What to Do When You are Involved in a Car Accident
Malaysian roads are fraught with accidents, and even if you drive carefully, there will always be someone driving recklessly and endangering others.
For this reason, the Malaysian government enacted the Road Transport Act 1987 to protect all road users and vehicles. This law, enforced by the Ministry of Transport, the Road Transport Department, and the Royal Malaysian Police, is intended to prevent accidents due to negligence and reckless driving.
However, despite the authorities' best efforts to create safer roads, the number of road accidents that occur every year remains alarmingly high. Malaysia reported 418,237 road accidents and 4,634 accident mortality in 2020 alone. This translates to about 13 people killed every day due to unsafe driving in 2020.
Whether or not a road accident results in a fatality, its consequences are no less significant. Even if you are not at fault in a motor vehicle accident, you must still go to the police station and notify your insurer. Additionally, you will not be able to use your vehicle while it is being repaired. It would be worse if you are injured.
We can conclude that being involved in a motor accident is at the very least a frustrating and time-consuming experience.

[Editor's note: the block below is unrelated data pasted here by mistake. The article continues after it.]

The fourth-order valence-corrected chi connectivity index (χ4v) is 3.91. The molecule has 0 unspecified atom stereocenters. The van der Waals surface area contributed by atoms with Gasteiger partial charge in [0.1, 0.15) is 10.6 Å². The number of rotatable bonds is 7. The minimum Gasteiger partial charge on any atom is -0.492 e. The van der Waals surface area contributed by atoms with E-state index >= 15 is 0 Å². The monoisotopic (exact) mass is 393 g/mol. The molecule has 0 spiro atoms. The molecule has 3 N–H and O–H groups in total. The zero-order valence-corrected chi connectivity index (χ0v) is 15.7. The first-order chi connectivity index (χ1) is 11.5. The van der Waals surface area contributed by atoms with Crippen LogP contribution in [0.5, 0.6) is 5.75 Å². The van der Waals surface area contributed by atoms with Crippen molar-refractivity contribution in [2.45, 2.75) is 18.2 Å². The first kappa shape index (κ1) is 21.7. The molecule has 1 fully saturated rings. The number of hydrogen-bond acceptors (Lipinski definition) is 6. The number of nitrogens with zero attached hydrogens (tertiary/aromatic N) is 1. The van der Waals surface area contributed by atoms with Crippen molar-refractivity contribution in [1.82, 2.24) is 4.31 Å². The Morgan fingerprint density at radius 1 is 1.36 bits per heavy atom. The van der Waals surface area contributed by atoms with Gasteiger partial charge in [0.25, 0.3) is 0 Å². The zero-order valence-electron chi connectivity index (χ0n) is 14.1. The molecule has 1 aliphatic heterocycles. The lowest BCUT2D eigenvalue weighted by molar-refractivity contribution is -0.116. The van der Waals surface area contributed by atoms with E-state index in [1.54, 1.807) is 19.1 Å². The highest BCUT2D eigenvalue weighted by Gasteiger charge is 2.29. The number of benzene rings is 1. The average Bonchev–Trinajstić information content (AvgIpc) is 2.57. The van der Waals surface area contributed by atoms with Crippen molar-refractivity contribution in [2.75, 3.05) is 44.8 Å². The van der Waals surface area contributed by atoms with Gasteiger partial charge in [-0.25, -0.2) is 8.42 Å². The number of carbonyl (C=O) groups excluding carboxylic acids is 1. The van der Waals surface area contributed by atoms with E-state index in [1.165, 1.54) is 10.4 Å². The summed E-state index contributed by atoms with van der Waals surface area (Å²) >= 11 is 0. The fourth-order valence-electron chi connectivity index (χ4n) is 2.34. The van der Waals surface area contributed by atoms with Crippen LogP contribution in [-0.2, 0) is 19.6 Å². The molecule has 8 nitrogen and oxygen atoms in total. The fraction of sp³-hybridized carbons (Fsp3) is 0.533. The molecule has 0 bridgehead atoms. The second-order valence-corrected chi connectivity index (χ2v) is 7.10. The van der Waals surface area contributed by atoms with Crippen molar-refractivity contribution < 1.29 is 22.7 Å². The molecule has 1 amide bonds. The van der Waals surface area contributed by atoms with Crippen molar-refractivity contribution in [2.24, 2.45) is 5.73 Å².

If you are unfortunate enough to get into a road accident, what should you do? The following is a comprehensive explanation to help prepare you for the unexpected on the road.
1. Assess whether you need medical assistance
First of all, don't panic and remain calm. Check yourself, your fellow passengers, and the other party for injuries. Call 999 immediately to request assistance if you see anyone who needs medical attention.
2. Take note of your surroundings and make sure you're safe
Your vehicle should not block the road. If it does, it should be moved safely. Oncoming drivers may not be able to see that you've stopped. Keeping a safe distance from other vehicles can lessen the chance of causing a traffic jam or another collision.
In case of an accident involving another driver, both need to move to the side of the road. It is still important to use your hazard lights and a warning triangle, even after you have moved to the side of the road.
Once you have repositioned the vehicle, turn off the engine to prevent further damage.
If angry mob forms or you encounter a road bully harassing you, don't get out of the car and instead drive straight to the police station. The law prohibits road bullying, so if you fear for your safety, you should head to the police station immediately and lodge a report.
3. Document any damage to your vehicle
Once you have confirmed that it is safe to get out of your vehicle, assess it properly for damage. Discuss any damages to both of the vehicles with the other party. Remember to be polite, do not get into an argument, admit fault or sign anything.